- Being stuck in a routine
- Lack of loyal friendships
Sevens are enthusiastic and innovative, finding possibility in even the direst situations. Because they’re so creative it’s typically easy for them to reframe a negative situation into a positive one. That said, they still experience stress just like everyone does. When Sevens are stressed, they become more escapist and impulsive. They’ll fixate on finding a fun activity or experience to pursue, and may become more hedonistic or scattered than usual. If stress builds to extreme degrees, they can disintegrate to One. When this happens, they restrain their normally free-spirited behaviors. They will work harder, educate people, and become more critical and judgmental. They may even scold, nitpick, or become sarcastic with people – noticing all their flaws and the flaws of others.
How to Help a Stressed Enneagram Seven:
- Help them to calm down and take deep breaths.
- Guide them through observing their feelings, both physical and emotional. They may dislike this initially and need some time alone first. It’s important for them to do this, though, either alone or with someone they can trust.
- Meditation can be very helpful for Sevens. Encourage them to stick with this, even if it seems boring.
- Encourage them to accept pain as well as pleasure. Help them to realize that pain is an integral part of life and will help them grow.
- Be supportive as they vent or try to deal with their grief.
- Give them delicious, healthy snacks to enjoy.
- Help them to find a song that mirrors their emotions and listen to it with them.
The Stressed Enneagram Eight
What Stresses Out Enneagram 8s:
- Feeling out of control
- Being micro-managed
- Having to be a follower
- Having their autonomy infringed upon
- Not seeing progress towards a goal
- Wishy-washy, vapid people
- Manipulative people
- Having to sugarcoat things
- Having to play it safe
- Being around corruption
- Not being challenged
Charismatic and strong-willed, Eights crave freedom and a sense of power in their world. They need independence, and any situation that takes that away from them can create an enormous amount of stress and anger. During stress, Eights become more confrontational than usual and can work harder, trying to achieve more independence and control in their lives. If stress builds to extreme degrees, Eights can suddenly become reclusive and withdrawn. They get stuck in analysis, reading, and info-gathering, trying to find subjects to master in an attempt to feel competent again. They may stop taking care of themselves physically and become more quiet and detached than usual.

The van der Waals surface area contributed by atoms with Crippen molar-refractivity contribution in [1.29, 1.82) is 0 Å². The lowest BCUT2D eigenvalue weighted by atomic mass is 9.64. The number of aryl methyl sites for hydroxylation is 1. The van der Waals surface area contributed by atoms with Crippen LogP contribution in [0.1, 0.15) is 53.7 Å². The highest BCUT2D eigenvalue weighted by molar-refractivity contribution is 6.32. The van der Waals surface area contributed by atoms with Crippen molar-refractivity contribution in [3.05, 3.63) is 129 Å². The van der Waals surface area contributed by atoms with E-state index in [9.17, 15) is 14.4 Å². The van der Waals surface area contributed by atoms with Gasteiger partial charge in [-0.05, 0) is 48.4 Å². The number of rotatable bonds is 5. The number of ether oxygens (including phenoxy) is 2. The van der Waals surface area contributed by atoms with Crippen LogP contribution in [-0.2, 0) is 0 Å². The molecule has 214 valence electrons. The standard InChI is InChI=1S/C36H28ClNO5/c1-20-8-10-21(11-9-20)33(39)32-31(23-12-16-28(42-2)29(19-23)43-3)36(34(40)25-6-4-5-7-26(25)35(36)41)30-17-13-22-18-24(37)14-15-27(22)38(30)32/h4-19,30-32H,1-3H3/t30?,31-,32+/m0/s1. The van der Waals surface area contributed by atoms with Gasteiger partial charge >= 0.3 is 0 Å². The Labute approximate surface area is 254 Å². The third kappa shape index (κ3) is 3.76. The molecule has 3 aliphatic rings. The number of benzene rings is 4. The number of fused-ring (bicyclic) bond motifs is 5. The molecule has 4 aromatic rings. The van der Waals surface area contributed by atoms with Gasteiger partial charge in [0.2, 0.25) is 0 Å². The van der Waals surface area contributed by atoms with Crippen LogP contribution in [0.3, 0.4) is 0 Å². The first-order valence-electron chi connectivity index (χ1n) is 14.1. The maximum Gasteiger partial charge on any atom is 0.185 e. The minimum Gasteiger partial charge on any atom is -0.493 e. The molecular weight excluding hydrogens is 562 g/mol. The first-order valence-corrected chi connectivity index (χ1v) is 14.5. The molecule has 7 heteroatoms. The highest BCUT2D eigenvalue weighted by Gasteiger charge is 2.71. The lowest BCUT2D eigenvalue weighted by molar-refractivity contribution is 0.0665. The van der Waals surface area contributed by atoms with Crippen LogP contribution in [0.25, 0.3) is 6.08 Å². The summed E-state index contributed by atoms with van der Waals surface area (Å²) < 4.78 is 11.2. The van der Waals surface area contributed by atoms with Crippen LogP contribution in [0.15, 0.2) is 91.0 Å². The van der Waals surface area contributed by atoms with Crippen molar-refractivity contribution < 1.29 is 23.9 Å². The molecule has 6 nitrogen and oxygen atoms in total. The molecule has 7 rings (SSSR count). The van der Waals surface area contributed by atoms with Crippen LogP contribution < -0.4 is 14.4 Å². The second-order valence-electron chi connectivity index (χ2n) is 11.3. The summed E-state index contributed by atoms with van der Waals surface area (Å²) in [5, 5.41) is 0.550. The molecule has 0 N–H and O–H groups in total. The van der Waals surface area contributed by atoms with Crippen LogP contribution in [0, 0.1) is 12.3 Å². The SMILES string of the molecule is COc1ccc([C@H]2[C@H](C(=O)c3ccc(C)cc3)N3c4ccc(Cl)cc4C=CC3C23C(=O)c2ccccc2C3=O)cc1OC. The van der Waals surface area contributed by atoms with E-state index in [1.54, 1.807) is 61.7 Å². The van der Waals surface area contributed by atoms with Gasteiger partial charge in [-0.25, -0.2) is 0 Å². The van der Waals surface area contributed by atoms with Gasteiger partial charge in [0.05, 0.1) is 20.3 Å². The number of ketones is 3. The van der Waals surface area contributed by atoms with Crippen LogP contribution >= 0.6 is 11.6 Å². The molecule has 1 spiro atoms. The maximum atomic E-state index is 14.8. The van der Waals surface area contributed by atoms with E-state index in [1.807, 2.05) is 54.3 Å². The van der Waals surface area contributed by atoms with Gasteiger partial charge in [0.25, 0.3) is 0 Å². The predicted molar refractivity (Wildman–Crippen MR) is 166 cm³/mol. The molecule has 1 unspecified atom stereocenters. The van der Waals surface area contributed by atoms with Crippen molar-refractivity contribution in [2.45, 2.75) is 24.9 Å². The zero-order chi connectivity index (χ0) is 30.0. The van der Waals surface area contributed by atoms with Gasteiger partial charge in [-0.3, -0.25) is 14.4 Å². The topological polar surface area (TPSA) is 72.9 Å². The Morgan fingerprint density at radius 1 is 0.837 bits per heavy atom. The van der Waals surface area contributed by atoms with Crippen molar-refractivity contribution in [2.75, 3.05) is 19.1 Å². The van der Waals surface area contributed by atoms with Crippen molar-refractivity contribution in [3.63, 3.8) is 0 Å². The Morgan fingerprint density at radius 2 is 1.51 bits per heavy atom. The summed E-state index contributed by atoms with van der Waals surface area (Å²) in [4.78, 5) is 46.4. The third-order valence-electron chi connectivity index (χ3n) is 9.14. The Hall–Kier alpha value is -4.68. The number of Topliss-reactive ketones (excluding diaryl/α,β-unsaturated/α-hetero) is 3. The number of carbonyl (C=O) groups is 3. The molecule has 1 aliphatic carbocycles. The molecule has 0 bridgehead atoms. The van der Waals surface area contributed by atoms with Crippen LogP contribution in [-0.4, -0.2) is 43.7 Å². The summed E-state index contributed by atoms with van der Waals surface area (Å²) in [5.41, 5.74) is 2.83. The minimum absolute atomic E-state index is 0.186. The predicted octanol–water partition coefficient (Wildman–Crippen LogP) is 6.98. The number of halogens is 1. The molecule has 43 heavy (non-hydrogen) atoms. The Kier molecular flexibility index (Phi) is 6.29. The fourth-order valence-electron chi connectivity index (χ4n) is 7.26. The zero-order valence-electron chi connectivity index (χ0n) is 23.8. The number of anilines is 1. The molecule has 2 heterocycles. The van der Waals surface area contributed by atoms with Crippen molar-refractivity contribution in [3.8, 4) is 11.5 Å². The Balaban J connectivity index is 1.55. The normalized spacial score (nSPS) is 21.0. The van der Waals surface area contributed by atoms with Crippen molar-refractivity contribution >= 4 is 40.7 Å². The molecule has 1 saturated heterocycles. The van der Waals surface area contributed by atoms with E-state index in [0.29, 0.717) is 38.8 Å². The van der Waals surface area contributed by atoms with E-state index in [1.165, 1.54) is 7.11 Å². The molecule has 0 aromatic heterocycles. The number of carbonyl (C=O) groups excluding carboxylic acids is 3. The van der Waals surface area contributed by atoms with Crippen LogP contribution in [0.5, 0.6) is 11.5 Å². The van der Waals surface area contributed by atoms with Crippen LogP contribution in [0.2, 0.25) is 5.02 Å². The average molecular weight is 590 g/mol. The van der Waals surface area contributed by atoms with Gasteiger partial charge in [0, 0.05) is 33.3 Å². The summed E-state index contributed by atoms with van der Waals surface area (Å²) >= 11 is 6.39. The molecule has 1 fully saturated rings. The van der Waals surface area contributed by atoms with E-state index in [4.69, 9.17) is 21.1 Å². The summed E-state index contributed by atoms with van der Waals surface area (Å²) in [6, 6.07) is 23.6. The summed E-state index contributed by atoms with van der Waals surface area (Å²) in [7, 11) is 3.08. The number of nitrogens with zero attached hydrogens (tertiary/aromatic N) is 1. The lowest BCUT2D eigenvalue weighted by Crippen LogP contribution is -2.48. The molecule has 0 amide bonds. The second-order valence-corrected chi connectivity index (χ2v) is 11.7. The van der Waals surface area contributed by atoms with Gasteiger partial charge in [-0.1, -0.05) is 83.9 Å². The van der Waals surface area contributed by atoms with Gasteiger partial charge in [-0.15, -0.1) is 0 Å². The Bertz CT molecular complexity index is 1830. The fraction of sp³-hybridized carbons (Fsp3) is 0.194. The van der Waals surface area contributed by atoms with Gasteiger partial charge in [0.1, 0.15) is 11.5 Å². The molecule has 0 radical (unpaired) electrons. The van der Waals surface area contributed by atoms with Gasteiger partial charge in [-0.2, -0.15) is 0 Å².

How to Help a Stressed-Out Enneagram Eight:
- Prove that you are someone they can trust. Follow through on your promises and mean what you say.
- Give them some time to themselves to decompress and sort things out.
- Help them to tune into their breathing and calm their body.
- Remind them that it’s okay to let down their guard around you. Let them know this doesn’t make them “weak.”
- Let them know if they are intimidating you.
- Show them that progress is being made towards a goal.
- Be clear and direct with them, but understanding.
The Stressed Enneagram Nine
What Stresses Out Enneagram 9s:
- Conflict in their environment
- Being with people who are making a “scene”
- Being forced into a position
- Being ignored or passed over
- Saying “yes” to things they don’t want to do
- Dealing with peer pressure
- Losing relationships that are important to them
- Suppressing anger for too long
- Having too many demands on their time
Nines crave inner harmony and peace. They want time to themselves to imagine, contemplate, and explore. They enjoy peaceful, harmonious environments and freedom. During stress, they try to downplay their own choices and needs in an effort to create inner peace as well as outer peace. They worry that by asserting themselves they will create more conflict, both inside and outside. They try to suppress their anger, fearing that it will fragment or destroy them in some way. If stress increases to extreme levels, Nines fixate on forming relationships and security. They worry about worst-case scenarios and become uncharacteristically pessimistic and paranoid. They might blame other people for their problems or bring up long-stifled complaints about others. Their normally serene nature cracks to reveal numerous anxieties and frustrations under the surface.
How to Help a Stressed-Out Nine:
- Give them permission to assert themselves and their needs. Ask them to “let it all out” and remind them that this is a judgment-free zone.
- Give them some space and time to themselves.
- Remind them that it’s okay to say “No” to things they don’t want to do.
- Recognize their unique talents and encourage them to pursue them.
- Help them process their anger. Remind them that anger isn’t always a bad thing. Use examples if possible.
- Help them tune into their bodies. What do they need physically? Help them to take deep breaths.
- Go for a jog with them or engage in some other form of exercise. This will help them to de-stress and process some of their feelings.
What Are Your Thoughts?
Do you have any suggestions for people with your enneatype? Let us know in the comments!
Find out more about your personality type in our eBooks, Discovering You: Unlocking the Power of Personality Type, The INFJ – Understanding the Mystic, and The INFP – Understanding the Dreamer. You can also connect with me via Facebook, Instagram, or Twitter!